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Posts from the ‘BY THE MAD GENII’ Category

Good: Extended Deadline in the US Bad: We Still Have to Pay

Ugly – sorting out if your writing has reached the point that it is a business and not a hobby (for tax purposes.)

If you have a DBA or are registered as an LLC (in other words, if you are a company already) it’s easy – you are a business, and you can skip the rest of this piece.

For the rest of us, it’s a bit trickier. Here’s one writer’s starting point:

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How Will Publishing Look After Covid-19?

Let’s start with a singular truth many of us don’t think about when considering the publishing industry. It consists of much more than the publishing houses. There are distributors, like Simon & Schuster which is now on the auction block. There are the various contractors who work for publishers, including editors, proofreaders and even those who design the interior and exterior of a book. There are the bookstores and online merchants. Each of these have been impacted over the last decade plus by changes in technology, changes in reading habits and by Amazon and other online retailers. But nothing will impact them like Covid-19, thanks to actions taken by local, state and national governments. Read more

Twice upon a time

Yes, well, we’d all like a do-over, especially knowing what we know from the first time, the second time.  My life would be less fraught with disasters and bad decisions.

Of course, I’d be someone else. They say all this shit is character building and if that is true I now have a large enough character to launch low orbit satellites by dropping them off the top of it. Well, whatever. It may be that there an infinity of alternate universes just a hairbreadth of a dimension away (part of the foundation for the Karres books, which may be supposed to be pure space opera, but bits of science kept sneaking in), and given enough iterations, one where my chaos-prone nature didn’t result in character building. I’m not sure if it is nature or nurture, but it does seem to be me.

So: time and again. Time travel has been a staple of sf since… well, Mark Twain, I guess.  I mean traveling to the future is in a couple of myths and of course the like of Rip Van Winkel – but traveling into the past (and changing it) seems to be later idea. I can’t offhand think of any earlier ones, but I may well just not know it or have thought of it. Some books have been fairly successful, but it is a cow for paradox (the old you went back in time and killed your own grandfather, so you didn’t live go back in time, so your grandfather lived, so you went back in time… I have this mental images of versions of the universe winking on and off in an endless loop.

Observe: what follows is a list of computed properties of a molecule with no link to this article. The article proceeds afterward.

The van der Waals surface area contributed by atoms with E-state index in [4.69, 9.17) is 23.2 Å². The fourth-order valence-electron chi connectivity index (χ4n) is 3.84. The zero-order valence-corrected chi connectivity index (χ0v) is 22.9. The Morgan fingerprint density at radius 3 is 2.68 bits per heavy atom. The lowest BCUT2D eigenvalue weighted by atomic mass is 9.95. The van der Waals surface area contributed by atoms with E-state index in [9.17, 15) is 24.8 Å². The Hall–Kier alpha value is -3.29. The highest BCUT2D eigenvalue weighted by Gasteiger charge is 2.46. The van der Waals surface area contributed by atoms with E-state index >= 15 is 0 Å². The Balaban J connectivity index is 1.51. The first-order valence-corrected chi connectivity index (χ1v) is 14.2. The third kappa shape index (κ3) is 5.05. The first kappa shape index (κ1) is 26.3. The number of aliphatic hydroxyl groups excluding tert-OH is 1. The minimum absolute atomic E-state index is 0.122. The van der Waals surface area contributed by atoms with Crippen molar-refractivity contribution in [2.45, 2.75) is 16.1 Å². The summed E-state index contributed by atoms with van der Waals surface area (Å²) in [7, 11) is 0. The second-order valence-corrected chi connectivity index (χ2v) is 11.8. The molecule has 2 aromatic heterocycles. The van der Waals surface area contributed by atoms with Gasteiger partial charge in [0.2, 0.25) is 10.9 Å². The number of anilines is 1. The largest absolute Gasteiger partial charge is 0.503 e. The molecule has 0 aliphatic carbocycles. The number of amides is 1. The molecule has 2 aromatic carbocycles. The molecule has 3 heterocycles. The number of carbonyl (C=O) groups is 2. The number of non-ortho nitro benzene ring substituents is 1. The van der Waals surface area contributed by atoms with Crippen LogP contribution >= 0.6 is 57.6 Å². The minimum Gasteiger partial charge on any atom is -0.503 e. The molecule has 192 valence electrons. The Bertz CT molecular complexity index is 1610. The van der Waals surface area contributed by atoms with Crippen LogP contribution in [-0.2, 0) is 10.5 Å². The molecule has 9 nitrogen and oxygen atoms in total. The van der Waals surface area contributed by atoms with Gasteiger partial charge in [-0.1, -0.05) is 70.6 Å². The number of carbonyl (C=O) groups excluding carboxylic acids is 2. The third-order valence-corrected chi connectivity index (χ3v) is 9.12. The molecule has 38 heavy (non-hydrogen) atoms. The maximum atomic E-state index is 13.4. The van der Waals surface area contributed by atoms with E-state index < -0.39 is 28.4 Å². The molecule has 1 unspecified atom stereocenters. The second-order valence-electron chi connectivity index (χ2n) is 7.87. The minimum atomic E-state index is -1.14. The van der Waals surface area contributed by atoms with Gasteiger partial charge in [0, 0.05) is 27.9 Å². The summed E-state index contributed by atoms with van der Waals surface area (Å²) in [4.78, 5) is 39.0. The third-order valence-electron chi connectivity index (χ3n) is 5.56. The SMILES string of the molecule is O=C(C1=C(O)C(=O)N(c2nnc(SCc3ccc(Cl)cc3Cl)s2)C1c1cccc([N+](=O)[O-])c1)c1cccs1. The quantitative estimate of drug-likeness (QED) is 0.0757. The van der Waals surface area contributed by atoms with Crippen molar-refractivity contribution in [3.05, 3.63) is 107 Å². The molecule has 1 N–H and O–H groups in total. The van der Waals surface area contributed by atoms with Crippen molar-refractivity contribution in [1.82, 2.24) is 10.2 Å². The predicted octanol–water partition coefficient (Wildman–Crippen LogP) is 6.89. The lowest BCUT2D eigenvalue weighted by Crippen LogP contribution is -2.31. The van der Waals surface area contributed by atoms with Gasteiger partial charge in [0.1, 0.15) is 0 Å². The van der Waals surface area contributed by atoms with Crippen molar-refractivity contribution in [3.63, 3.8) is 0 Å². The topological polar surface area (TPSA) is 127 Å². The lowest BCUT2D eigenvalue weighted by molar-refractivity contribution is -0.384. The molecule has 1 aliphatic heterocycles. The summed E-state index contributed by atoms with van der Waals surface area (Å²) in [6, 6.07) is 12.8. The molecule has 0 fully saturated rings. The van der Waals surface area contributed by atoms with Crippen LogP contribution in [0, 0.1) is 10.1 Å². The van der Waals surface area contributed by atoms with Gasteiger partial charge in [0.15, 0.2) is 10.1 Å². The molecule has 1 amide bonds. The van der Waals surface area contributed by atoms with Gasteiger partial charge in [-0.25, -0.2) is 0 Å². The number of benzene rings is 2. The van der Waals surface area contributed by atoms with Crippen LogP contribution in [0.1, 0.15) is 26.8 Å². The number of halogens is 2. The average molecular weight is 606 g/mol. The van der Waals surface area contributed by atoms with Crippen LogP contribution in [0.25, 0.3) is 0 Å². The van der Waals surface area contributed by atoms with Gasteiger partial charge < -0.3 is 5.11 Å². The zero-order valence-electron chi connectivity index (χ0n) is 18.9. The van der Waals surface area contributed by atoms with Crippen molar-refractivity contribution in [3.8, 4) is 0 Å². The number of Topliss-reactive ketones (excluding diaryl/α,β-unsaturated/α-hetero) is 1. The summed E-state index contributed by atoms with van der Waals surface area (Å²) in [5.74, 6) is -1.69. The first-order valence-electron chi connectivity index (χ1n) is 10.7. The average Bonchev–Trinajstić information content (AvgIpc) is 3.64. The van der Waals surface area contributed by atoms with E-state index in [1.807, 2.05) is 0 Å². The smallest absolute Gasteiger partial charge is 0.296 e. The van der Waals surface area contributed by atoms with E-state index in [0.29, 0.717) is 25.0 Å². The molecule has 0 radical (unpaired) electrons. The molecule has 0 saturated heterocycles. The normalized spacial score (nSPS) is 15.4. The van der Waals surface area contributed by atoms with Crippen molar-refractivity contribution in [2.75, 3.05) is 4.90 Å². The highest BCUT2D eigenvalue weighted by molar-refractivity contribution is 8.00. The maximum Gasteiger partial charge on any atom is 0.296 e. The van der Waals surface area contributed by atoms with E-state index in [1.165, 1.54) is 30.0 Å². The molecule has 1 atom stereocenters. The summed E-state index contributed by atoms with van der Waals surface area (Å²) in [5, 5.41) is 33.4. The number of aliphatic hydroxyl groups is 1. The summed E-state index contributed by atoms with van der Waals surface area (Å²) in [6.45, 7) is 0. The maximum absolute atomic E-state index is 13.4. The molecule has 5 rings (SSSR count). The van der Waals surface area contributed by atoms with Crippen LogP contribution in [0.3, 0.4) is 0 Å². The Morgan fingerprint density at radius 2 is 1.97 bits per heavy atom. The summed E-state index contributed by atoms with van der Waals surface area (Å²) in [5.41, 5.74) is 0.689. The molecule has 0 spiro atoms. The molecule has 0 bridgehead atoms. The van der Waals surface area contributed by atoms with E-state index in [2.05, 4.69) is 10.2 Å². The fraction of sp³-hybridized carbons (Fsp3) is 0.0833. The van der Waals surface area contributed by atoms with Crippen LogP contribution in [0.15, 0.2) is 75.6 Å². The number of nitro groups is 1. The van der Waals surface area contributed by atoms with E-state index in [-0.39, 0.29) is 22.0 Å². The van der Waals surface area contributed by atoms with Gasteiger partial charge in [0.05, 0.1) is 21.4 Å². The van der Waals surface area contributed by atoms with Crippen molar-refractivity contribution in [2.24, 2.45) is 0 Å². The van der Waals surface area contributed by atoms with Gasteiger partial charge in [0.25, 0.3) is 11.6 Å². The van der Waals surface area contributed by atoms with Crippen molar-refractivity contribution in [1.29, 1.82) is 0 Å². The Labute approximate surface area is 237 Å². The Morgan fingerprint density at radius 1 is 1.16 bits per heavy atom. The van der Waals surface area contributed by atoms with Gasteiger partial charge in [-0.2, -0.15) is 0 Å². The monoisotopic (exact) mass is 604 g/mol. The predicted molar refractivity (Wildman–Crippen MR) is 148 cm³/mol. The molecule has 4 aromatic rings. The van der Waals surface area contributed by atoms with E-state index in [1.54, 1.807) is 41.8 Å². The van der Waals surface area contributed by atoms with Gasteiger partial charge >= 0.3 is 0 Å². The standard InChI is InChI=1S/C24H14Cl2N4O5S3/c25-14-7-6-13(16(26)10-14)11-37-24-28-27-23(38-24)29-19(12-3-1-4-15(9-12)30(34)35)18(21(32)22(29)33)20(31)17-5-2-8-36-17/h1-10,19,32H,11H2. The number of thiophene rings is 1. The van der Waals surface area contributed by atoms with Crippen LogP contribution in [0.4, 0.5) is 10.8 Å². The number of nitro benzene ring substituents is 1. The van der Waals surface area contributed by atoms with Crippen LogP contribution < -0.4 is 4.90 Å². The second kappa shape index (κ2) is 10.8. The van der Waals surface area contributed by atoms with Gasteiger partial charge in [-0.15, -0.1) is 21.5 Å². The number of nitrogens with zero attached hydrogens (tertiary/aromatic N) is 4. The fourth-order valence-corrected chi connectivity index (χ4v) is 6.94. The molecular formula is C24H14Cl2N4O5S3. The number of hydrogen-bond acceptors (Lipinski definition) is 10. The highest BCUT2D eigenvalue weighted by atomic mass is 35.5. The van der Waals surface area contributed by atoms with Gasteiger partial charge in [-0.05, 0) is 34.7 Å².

There tend to be two versions of ways to get around this: either the past reflects the effect of the time travelers (Spoiler: See Harry Harrison’s ‘Technicolor Time-Machine – and that’s the punchline to the whole book) or, more popularly the time traveler changes the future…  but it is not his future (the multiverse concept, with breakpoints engineered in this scenario, by the activity of time traveler. Of course the latter has the fascinating dichotomy – can one person change future history, or is history ‘self-healing’ (you travel back in time to stop Archduke Franz Ferdinand being assassinated by Gavrilo Princip, to stop World War 1… and because that was merely a trigger to an unstoppable chain of events, something else promptly triggers the same chain, and, looked at from 500 years hence, ye Time Police arresting the time-traveling perp, discover that actually there is almost no difference as consequences.)   It’s the sort of stunt you can pull once as short story, but really most time-travel sf tends towards the former. I have a feeling that the best scenario (for the writer, because it allows you to ‘borrow’ the plot from history) is that one person can make changes – but that history would trend slowly back to what we know. YMMV.

Of course the idea that we can see the past but not change it has been used too – as has the fact the past is a microsecond ago. (I am trying to remember the name of that story. Anybody help?)

Of course, there is travel into future (and sometimes back again, a la DOOR INTO SUMMER).